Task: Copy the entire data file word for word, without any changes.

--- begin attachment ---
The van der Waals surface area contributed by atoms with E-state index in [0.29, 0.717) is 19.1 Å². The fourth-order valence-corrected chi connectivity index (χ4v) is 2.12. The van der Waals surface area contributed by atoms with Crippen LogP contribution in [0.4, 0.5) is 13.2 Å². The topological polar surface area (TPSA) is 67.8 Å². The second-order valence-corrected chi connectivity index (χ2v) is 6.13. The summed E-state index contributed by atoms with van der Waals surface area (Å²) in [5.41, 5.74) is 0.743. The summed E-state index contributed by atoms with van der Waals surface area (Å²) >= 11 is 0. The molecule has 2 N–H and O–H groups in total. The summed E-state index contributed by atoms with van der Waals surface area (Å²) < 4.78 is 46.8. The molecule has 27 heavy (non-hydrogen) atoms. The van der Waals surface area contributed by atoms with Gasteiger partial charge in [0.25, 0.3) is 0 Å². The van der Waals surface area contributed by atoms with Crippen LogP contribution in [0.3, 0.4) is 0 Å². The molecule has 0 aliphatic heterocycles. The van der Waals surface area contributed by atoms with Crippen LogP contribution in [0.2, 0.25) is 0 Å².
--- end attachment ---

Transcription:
The van der Waals surface area contributed by atoms with E-state index in [0.29, 0.717) is 19.1 Å². The fourth-order valence-corrected chi connectivity index (χ4v) is 2.12. The van der Waals surface area contributed by atoms with Crippen LogP contribution in [0.4, 0.5) is 13.2 Å². The topological polar surface area (TPSA) is 67.8 Å². The second-order valence-corrected chi connectivity index (χ2v) is 6.13. The summed E-state index contributed by atoms with van der Waals surface area (Å²) in [5.41, 5.74) is 0.743. The summed E-state index contributed by atoms with van der Waals surface area (Å²) >= 11 is 0. The molecule has 2 N–H and O–H groups in total. The summed E-state index contributed by atoms with van der Waals surface area (Å²) < 4.78 is 46.8. The molecule has 27 heavy (non-hydrogen) atoms. The van der Waals surface area contributed by atoms with Gasteiger partial charge in [0.25, 0.3) is 0 Å². The van der Waals surface area contributed by atoms with Crippen LogP contribution in [0.3, 0.4) is 0 Å². The molecule has 0 aliphatic heterocycles. The van der Waals surface area contributed by atoms with Crippen LogP contribution in [0.2, 0.25) is 0 Å².